Patrick O’Donnell is a 22-month-old boy of Irish American descent. His mother has had concerns about loose stools for the past 3 to 4 months. His stools have gradually become looser and more frequent, and he has been “irritable” lately. His mother says he is active and sleeps well. She describes him as a “picky eater.” Patrick lives with both parents and a four-year-old sister, who is healthy. Because both parents work full time, Patrick and his sister go to their grandmother’s home Monday through Friday for daycare. His mom had not been particularly concerned about his crabbiness or picky eating until his Grandma mentioned that Patrick has been taking longer naps and she wonders how he’ll ever get potty trained because of his loose stools.
See Growth Chart
Vital signs weight (10.8 kg/23 lb. 13 oz ), length (84 cm/33.25”), and temperature (97.6 ax). See the growth chart.
Some of Patrick’s physical exam findings are as follows:
General: Patrick is a thin, somewhat pale toddler, sitting quietly on his mother’s lap.
Cardiac: Cardiac exam is normal (no murmurs,
cyanosis, or clubbing).
GI: His GI exam reveals a slightly distended abdomen, active bowel sounds, some tympany, non-tender to palpation, without masses or hepatosplenomegaly.
Skin: His skin is pale, with no rashes or lesions.
You order some lab work:
All WNL for age except Hgb is 10.0 g/dL: (ref: 11.0 to 14.0 g/dL)
tTG (Tissue Transglutaminase): 14.6 u/ml (ref: <4.0 is negative, 4 to 10 is weak positive, and >10.0 is positive)
Putting it all together: Answer all 4 questions based on the case study above:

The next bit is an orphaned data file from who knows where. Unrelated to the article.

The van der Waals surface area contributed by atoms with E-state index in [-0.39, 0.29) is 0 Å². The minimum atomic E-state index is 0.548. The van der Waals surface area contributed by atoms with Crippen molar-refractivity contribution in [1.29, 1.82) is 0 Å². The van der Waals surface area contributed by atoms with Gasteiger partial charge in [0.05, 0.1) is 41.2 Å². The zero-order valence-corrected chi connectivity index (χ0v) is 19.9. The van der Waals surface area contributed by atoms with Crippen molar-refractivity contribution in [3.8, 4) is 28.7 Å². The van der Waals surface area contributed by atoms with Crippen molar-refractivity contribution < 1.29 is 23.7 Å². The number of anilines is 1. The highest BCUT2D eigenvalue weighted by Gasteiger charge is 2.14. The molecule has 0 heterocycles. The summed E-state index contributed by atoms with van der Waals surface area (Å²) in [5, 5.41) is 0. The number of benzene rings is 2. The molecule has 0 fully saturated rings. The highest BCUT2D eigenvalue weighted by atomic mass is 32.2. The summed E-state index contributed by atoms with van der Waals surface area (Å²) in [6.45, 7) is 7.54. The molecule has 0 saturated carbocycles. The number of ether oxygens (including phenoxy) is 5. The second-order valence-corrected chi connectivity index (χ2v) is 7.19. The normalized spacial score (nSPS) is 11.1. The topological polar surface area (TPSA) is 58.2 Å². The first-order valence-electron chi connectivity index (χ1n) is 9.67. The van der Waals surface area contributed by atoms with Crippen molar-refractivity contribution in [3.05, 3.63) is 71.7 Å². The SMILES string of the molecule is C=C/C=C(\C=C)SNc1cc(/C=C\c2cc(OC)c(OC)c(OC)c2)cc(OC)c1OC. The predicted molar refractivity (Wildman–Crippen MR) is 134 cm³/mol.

Assessment and Plan
1. Identify and discuss/analyze the most important aspects of Patrick’s listed history (“red flags” in the subjective findings). What items are missing from Patrick’s history?
2. Identify and discuss/analyze the most important objective findings. What data is missing from a complete exam for this patient?
3. State your assessment: List differential diagnoses for this patient (pretend you don’t
know the given lab results).
4. Clearly state both a short-term and long-term plan for Patrick, based on the given lab
results ( i.e., Celiac disease). Include diagnostic testing, consults, referrals, patient
education, and follow-up. Discuss the rationale for the measures contained in your plan, using peer-reviewed, evidence-based, and primary academic references to support your rationale.
References to use:
Garzon Maaks, D.L., Starr, N. B., Brady, M. A., Gaylord, N. M., Driessnack, M., Duderstadt, K. G. (2020). Burns’ Pediatric primary care (7th ed.). St. Louis, MO: Elsevier Science. ISBN-13: 978-0323581967
Finnell, S. M. E., Carroll, A. E., Downs, S. M.,&The Subcommittee on Urinary Tract Infection. (2011).Diagnosis and management of an initial UTI in febrile infants and young children.Pediatrics, 128(3), e749-e770. DOI: 10.1542/peds.2011-1332•
Subcommittee on Urinary Tract Infection. (2016). Reaffirmation of AAP Clinical Practice Guideline: The Diagnosis and Management of the Initial Urinary Tract Infection in Febrile Infants and Young Children 2-24 Months of Age.Pediatrics, 138(6), e20163026; DOI: 10.1542/peds.2016-3026
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